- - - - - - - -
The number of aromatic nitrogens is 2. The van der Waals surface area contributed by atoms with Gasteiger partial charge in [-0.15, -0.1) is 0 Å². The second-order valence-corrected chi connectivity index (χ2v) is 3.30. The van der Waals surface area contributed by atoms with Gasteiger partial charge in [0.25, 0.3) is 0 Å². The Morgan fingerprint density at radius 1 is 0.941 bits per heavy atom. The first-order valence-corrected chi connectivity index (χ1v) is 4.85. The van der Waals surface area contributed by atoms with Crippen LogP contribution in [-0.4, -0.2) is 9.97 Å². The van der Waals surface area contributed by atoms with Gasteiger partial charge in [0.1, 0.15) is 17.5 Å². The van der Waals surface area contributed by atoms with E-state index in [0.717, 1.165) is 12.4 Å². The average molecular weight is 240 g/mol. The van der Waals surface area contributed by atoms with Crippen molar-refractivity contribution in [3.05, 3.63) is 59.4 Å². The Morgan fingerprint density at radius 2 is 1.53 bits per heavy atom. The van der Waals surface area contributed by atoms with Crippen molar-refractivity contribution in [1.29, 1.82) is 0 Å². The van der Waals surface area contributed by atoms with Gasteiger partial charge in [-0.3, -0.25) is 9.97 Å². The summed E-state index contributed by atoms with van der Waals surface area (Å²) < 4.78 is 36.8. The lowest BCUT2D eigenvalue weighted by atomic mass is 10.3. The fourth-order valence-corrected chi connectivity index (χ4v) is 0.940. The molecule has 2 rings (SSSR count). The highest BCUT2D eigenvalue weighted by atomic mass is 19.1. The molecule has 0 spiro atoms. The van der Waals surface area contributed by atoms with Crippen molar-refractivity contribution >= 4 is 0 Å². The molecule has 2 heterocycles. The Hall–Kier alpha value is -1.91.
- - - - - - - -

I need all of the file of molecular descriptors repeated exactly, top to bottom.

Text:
The number of aromatic nitrogens is 2. The van der Waals surface area contributed by atoms with Gasteiger partial charge in [-0.15, -0.1) is 0 Å². The second-order valence-corrected chi connectivity index (χ2v) is 3.30. The van der Waals surface area contributed by atoms with Gasteiger partial charge in [0.25, 0.3) is 0 Å². The Morgan fingerprint density at radius 1 is 0.941 bits per heavy atom. The first-order valence-corrected chi connectivity index (χ1v) is 4.85. The van der Waals surface area contributed by atoms with Crippen LogP contribution in [-0.4, -0.2) is 9.97 Å². The van der Waals surface area contributed by atoms with Gasteiger partial charge in [0.1, 0.15) is 17.5 Å². The van der Waals surface area contributed by atoms with E-state index in [0.717, 1.165) is 12.4 Å². The average molecular weight is 240 g/mol. The van der Waals surface area contributed by atoms with Crippen molar-refractivity contribution in [3.05, 3.63) is 59.4 Å². The Morgan fingerprint density at radius 2 is 1.53 bits per heavy atom. The van der Waals surface area contributed by atoms with Crippen molar-refractivity contribution in [1.29, 1.82) is 0 Å². The van der Waals surface area contributed by atoms with Gasteiger partial charge in [-0.3, -0.25) is 9.97 Å². The summed E-state index contributed by atoms with van der Waals surface area (Å²) < 4.78 is 36.8. The lowest BCUT2D eigenvalue weighted by atomic mass is 10.3. The fourth-order valence-corrected chi connectivity index (χ4v) is 0.940. The molecule has 2 rings (SSSR count). The highest BCUT2D eigenvalue weighted by atomic mass is 19.1. The molecule has 0 spiro atoms. The van der Waals surface area contributed by atoms with Crippen molar-refractivity contribution >= 4 is 0 Å². The molecule has 2 heterocycles. The Hall–Kier alpha value is -1.91.